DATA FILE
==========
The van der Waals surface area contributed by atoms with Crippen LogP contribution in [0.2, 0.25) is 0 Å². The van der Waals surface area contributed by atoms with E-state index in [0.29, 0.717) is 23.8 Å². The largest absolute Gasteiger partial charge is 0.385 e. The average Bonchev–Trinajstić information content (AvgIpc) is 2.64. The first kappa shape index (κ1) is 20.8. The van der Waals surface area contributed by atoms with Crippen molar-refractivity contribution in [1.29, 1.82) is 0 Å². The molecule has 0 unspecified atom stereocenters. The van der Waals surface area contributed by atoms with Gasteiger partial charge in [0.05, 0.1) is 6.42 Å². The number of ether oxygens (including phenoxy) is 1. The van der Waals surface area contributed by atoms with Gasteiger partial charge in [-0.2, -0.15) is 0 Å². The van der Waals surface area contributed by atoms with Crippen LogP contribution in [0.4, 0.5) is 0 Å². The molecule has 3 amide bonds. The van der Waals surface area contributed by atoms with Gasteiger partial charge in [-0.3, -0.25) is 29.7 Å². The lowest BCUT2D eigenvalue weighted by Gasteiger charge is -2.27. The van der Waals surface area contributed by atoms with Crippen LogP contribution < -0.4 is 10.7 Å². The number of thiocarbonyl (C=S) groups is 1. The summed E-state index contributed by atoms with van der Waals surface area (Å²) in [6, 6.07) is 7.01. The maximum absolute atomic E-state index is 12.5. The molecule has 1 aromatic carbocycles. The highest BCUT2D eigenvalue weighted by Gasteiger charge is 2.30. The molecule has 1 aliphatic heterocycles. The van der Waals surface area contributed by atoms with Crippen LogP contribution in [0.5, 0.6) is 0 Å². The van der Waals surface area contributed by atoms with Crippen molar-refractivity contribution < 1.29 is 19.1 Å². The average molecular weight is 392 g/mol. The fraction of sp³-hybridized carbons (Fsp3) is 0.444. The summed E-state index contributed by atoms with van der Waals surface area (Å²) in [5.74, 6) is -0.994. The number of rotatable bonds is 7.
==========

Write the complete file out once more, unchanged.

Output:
The van der Waals surface area contributed by atoms with Crippen LogP contribution in [0.2, 0.25) is 0 Å². The van der Waals surface area contributed by atoms with E-state index in [0.29, 0.717) is 23.8 Å². The largest absolute Gasteiger partial charge is 0.385 e. The average Bonchev–Trinajstić information content (AvgIpc) is 2.64. The first kappa shape index (κ1) is 20.8. The van der Waals surface area contributed by atoms with Crippen molar-refractivity contribution in [1.29, 1.82) is 0 Å². The molecule has 0 unspecified atom stereocenters. The van der Waals surface area contributed by atoms with Gasteiger partial charge in [0.05, 0.1) is 6.42 Å². The number of ether oxygens (including phenoxy) is 1. The van der Waals surface area contributed by atoms with Gasteiger partial charge in [-0.2, -0.15) is 0 Å². The van der Waals surface area contributed by atoms with Crippen LogP contribution in [0.4, 0.5) is 0 Å². The molecule has 3 amide bonds. The van der Waals surface area contributed by atoms with Gasteiger partial charge in [-0.3, -0.25) is 29.7 Å². The lowest BCUT2D eigenvalue weighted by Gasteiger charge is -2.27. The van der Waals surface area contributed by atoms with Crippen LogP contribution < -0.4 is 10.7 Å². The number of thiocarbonyl (C=S) groups is 1. The summed E-state index contributed by atoms with van der Waals surface area (Å²) in [6, 6.07) is 7.01. The maximum absolute atomic E-state index is 12.5. The molecule has 1 aromatic carbocycles. The highest BCUT2D eigenvalue weighted by Gasteiger charge is 2.30. The molecule has 1 aliphatic heterocycles. The van der Waals surface area contributed by atoms with Crippen LogP contribution in [0.5, 0.6) is 0 Å². The van der Waals surface area contributed by atoms with Crippen molar-refractivity contribution < 1.29 is 19.1 Å². The average molecular weight is 392 g/mol. The fraction of sp³-hybridized carbons (Fsp3) is 0.444. The summed E-state index contributed by atoms with van der Waals surface area (Å²) in [5.74, 6) is -0.994. The number of rotatable bonds is 7.